At the bottom of the Scrubba, the exterior surface of the washboard area is textured to keep the bag from slipping and to prevent wear.Anne Bryant

Liquid detergents go to work faster than powdered varieties. Bodywash and shampoo will  also work. If you still see suds through the window after 30 seconds of washing, you can use less detergent for subsequent washings.

The Scrubba wash bag first came to my attention through an online cruising forum that has occasional posts about laundry gadgets, and it struck me as an innovative solution to a backcountry traveling problem: dirty clothes.

The Scrubba is essentially a dry bag, but instead of keeping water out, it keeps water, detergent, and dirty laundry in. It has a clear panel for seeing what’s going on, a flexible textured washboard panel inside, and a valve to let air out. It’s well made. All of the seams are consistently and cleanly done, the stitching is top-notch, the buckle is sturdy, and the whole thing weighs just 5 ounces. Folded, it’s quite compact— smaller than a sandwich—which is particularly valuable for camp-cruising in small boats where space is limited. The Scrubba can serve as a dry bag when it’s not being used for laundry.

If you turn the Scrubba inside out, as you would to dry it after use, you can see the interior washboard surface.SBM

If you turn the Scrubba inside out, as you would to dry it after use, you can see the interior washboard surface.

The instructions are printed on the bag as simple drawings, and two fill lines with illustrations showing the size of awash load: a small load is one shirt, one pair of unmentionables, and a pair of socks; a large load is double that. Put clothing and a gallon or more of water to the appropriate fill line, add a small amount of detergent, close the bag by folding the top down and buckling it, and then release most of the air through the valve. Then work the bag by hand, rubbing the clothes across the interior washboard as if you were kneading bread dough. Washing for 3 minutes is recommended for a “machine-quality wash” and 30 seconds is for a “quick traveler wash.” After washing, pour the dirty water out, and repeat of the wash process without soap for the rinse cycle. Following the rinse  wring out the water and line-dry.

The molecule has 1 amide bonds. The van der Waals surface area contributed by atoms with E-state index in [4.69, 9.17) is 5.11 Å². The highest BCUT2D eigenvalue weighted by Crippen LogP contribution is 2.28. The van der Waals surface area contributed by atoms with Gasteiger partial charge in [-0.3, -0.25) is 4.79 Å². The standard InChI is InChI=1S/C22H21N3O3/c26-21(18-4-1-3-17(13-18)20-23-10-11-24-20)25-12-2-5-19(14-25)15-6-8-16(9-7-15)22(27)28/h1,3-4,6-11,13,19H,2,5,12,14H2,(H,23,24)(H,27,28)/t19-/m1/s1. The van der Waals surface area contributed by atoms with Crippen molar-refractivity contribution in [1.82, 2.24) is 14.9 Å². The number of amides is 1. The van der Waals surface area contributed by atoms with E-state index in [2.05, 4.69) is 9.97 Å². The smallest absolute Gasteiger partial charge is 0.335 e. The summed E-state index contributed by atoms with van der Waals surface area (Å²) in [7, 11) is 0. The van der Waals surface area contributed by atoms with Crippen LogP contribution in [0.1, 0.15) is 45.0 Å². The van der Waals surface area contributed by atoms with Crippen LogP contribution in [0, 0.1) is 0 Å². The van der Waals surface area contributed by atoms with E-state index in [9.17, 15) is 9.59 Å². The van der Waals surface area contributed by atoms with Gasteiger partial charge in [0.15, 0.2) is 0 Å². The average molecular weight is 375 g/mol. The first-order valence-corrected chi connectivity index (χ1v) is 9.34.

The "washboard" surface is made up of small hemispheres.SBM

The washboard surface is made up of small molded urethane knobs.

I washed some galley towels as a good first test. They were a little greasy and had a bit of salt water in them, so they weren’t drying. The wash cycle created some very satisfyingly dingy wash water. For the next batch I washed my mostly cotton leggings with a skirt attached (kind of bulky), my really sweaty technical T-shirt I had been wearing while gardening, and a few cleaning rags. For this larger load that filled the Scrubba to the upper fill line. I kept an eye on things through the window to make they all came in contact with the washboard.

Everything came out nice and fresh, and I came away with a really positive feeling about the Scrubba. The process was easy, and I wasn’t put off by its small capacity compared to a washing machine—camp-cruising demands smaller loads done more frequently. I would recommend the Scrubba to any traveler who needs to do laundry. It goes beyond being a nifty piece of gear, as getting salt water and bacteria out of clothing can make for a healthier, happier excursion.

Anne Bryant, WoodenBoat’s associate editor, lives aboard MIMI ROSE, a 32′ wooden cutter.

The Scrubba is available from selected retailers as well as direct from the manufacturer for $55. It can be purchased as a Wash and Dry Kit for $99.95, which includes a microfiber drying towel, a clothesline, inflatable hangers, and a carrying case.

Is there a product that might be useful for boatbuilding, cruising or shore-side camping that you’d like us to review? Please email your suggestions.